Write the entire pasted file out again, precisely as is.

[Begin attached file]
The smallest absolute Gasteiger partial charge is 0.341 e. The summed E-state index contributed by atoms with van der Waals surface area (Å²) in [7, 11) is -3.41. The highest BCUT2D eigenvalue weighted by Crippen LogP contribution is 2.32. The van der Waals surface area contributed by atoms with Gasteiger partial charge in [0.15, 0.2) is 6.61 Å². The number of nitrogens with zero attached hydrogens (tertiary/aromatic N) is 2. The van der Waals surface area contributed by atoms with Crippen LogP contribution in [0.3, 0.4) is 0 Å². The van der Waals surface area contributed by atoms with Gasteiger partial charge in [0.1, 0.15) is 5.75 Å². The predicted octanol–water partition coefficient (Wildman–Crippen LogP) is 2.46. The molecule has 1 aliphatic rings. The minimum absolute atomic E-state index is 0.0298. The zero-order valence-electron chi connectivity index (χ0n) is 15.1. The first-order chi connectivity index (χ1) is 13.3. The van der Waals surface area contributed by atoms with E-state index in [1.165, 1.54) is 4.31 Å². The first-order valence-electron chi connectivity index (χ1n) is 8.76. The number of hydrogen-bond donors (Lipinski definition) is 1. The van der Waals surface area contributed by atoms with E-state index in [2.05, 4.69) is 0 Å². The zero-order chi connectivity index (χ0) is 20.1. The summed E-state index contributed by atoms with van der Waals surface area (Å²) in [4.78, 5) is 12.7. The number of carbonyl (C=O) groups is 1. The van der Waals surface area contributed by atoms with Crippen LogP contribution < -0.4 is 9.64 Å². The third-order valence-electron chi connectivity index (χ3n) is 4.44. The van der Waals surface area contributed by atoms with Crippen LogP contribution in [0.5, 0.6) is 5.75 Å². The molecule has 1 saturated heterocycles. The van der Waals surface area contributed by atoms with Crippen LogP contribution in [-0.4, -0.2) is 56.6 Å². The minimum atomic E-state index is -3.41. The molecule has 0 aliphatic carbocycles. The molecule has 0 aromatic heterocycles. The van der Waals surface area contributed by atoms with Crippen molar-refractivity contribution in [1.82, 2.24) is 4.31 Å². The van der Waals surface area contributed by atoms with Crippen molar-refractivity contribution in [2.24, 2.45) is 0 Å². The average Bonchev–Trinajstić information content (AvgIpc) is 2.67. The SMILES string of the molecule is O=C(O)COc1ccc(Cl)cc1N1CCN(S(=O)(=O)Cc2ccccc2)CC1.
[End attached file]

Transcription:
The smallest absolute Gasteiger partial charge is 0.341 e. The summed E-state index contributed by atoms with van der Waals surface area (Å²) in [7, 11) is -3.41. The highest BCUT2D eigenvalue weighted by Crippen LogP contribution is 2.32. The van der Waals surface area contributed by atoms with Gasteiger partial charge in [0.15, 0.2) is 6.61 Å². The number of nitrogens with zero attached hydrogens (tertiary/aromatic N) is 2. The van der Waals surface area contributed by atoms with Crippen LogP contribution in [0.3, 0.4) is 0 Å². The van der Waals surface area contributed by atoms with Gasteiger partial charge in [0.1, 0.15) is 5.75 Å². The predicted octanol–water partition coefficient (Wildman–Crippen LogP) is 2.46. The molecule has 1 aliphatic rings. The minimum absolute atomic E-state index is 0.0298. The zero-order valence-electron chi connectivity index (χ0n) is 15.1. The first-order chi connectivity index (χ1) is 13.3. The van der Waals surface area contributed by atoms with E-state index in [1.165, 1.54) is 4.31 Å². The first-order valence-electron chi connectivity index (χ1n) is 8.76. The number of hydrogen-bond donors (Lipinski definition) is 1. The van der Waals surface area contributed by atoms with E-state index in [2.05, 4.69) is 0 Å². The zero-order chi connectivity index (χ0) is 20.1. The summed E-state index contributed by atoms with van der Waals surface area (Å²) in [4.78, 5) is 12.7. The number of carbonyl (C=O) groups is 1. The van der Waals surface area contributed by atoms with Crippen LogP contribution < -0.4 is 9.64 Å². The third-order valence-electron chi connectivity index (χ3n) is 4.44. The van der Waals surface area contributed by atoms with Crippen LogP contribution in [0.5, 0.6) is 5.75 Å². The molecule has 1 saturated heterocycles. The van der Waals surface area contributed by atoms with Crippen LogP contribution in [-0.4, -0.2) is 56.6 Å². The minimum atomic E-state index is -3.41. The molecule has 0 aliphatic carbocycles. The molecule has 0 aromatic heterocycles. The van der Waals surface area contributed by atoms with Crippen molar-refractivity contribution in [1.82, 2.24) is 4.31 Å². The van der Waals surface area contributed by atoms with Crippen molar-refractivity contribution in [2.24, 2.45) is 0 Å². The average Bonchev–Trinajstić information content (AvgIpc) is 2.67. The SMILES string of the molecule is O=C(O)COc1ccc(Cl)cc1N1CCN(S(=O)(=O)Cc2ccccc2)CC1.